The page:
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As noted previously, candidate Barack Obama promised to protect whistleblowers who come forward with information disclosing government waste, abuse, and inefficiency. Unfortunately, President Obama has done exactly the opposite. Obama’s real policies are exposed in documents filed in the prosecution of former CIA agent James Stirling.
According to federal prosecutors, Stirling was the source behind reports published by New York Times reporter James Risen (identified as “Author A” in its pleadings) that exposed a horribly botched, indeed hare-brained plot by the CIA designed to disrupt the Iranian nuclear program. In particular, one chapter in Risen’s book, State of War: The Secret History of the CIA and the Bush Administration, describes a CIA-authored scheme to use a Russian double agent to deliver to the Iranians a set of technical drawings that had been carefully doctored so as to be worthless. However, the double agent turned on the CIA in the end, disclosing the flaws that had been built into the design. The end result: the CIA operation had actually advanced Iran’s nuclear project. So what was the purpose of the strenuous U.S. government effort to punish Stirling for making it public? Justice contends that the disclosure harmed national security. But the decision to go after Sterling seems to have more to do with his violation of the intelligence community’s code of omertà, under which no agent ever speaks about another’s mistakes.
In a well-crafted discussion of the case, Josh Gerstein at Politico reports:
In a motion filed in federal court in Alexandria, Sterling’s defense lawyers, Ed MacMahon Jr. and Barry Pollack, reveal that the prosecution has turned over “various telephone records showing calls made by the author James Risen. It has provided three credit reports—Equifax, TransUnion and Experian—for Mr. Risen. It has produced Mr. Risen’s credit card and bank records and certain records of his airline travel.”
The revelation alarmed First Amendment advocates, particularly in light of Justice Department rules requiring the attorney general to sign off on subpoenas directed to members of the media and on requests for their phone records. And Risen told POLITICO that the disclosures, while not shocking, made him feel “like a target of spying.” “We’ve argued that I was a victim of harassment by the government. This seems to bolster that,” Risen said. “Maybe I should ask them what my credit score is.” Sterling’s attorneys and a Justice Department spokeswoman declined POLITICO’s request for comment…
Risen was twice subpoenaed to appear before a grand jury to testify about his sources, but the first grand jury dissolved before a judge acted on Risen’s motion to quash the subpoena. Last year, U.S. District Court Judge Leonie Brinkema sided with Risen and quashed the second subpoena, though details of her reasoning haven’t been made public.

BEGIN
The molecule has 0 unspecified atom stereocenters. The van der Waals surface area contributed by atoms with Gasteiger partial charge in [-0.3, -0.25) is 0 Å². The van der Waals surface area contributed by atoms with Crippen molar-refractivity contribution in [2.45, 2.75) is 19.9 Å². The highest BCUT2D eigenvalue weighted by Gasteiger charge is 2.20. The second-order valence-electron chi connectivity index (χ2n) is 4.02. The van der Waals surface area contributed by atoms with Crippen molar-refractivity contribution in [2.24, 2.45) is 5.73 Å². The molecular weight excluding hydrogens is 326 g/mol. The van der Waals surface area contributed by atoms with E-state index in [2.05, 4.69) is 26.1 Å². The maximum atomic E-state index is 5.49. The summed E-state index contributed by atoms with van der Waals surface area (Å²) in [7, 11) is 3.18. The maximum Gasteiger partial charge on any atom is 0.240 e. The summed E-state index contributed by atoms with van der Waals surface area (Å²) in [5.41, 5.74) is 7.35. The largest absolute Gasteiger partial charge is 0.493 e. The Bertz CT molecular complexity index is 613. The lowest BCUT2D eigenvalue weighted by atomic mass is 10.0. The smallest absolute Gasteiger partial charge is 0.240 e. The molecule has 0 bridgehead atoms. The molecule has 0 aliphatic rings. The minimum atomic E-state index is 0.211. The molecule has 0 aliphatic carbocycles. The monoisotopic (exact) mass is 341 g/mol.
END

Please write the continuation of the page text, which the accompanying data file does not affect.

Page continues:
Did the Justice Department circumvent the ruling of a federal judge and grab Risen’s records even after its subpoena had been quashed? That’s the way it looks. And that would be entirely consistent with the victory-at-all-costs mindset so prevalent these days at Justice.
What role did Eric Holder play in these escapades? During the 2008 presidential campaign, Holder repeated to audiences, including once in my hearing, that the Justice Department would tread lightly on the First Amendment rights of reporters. Subpoenas issued against reporters would need the attorney general’s approval, he pledged. So did Holder approve the Department’s secret seizure of Risen’s personal records?
The Justice Department is telling us that it has weighed the people’s right to know, embodied in the Constitution, against the right of senior CIA officials not to be embarrassed through the public disclosures of their mistakes, a right which has no legal basis whatsoever. Guess which “right” always comes out on top?
Glenn Greenwald has a good take on the same developments here.
More from Scott Horton:
Six Questions — October 18, 2014, 8:00 pm
Nathaniel Raymond on CIA interrogation techniques.
I recently spent a semester teaching writing at an elite liberal-arts college. At strategic points around the campus, in shades of yellow and green, banners displayed the following pair of texts. The first was attributed to the college’s founder, which dates it to the 1920s. The second was extracted from the latest version of the institution’s mission statement:
The paramount obligation of a college is to develop in its students the ability to think clearly and independently, and the ability to live confidently, courageously, and hopefully.
Let us take a moment to compare these texts. The first thing to observe about the older one is that it is a sentence. It expresses an idea by placing concepts in relation to one another within the kind of structure that we call a syntax. It is, moreover, highly wrought: a parallel structure underscored by repetition, five adverbs balanced two against three.
Percentage of Britons who cannot name the city that provides the setting for the musical Chicago:
An Australian entrepreneur was selling oysters raised in tanks laced with Viagra.
A naked man believed to be under the influence of LSD rammed his pickup truck into two police cars.
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“Shelby is waiting for something. He himself does not know what it is. When it comes he will either go back into the world from which he came, or sink out of sight in the morass of alcoholism or despair that has engulfed other vagrants.”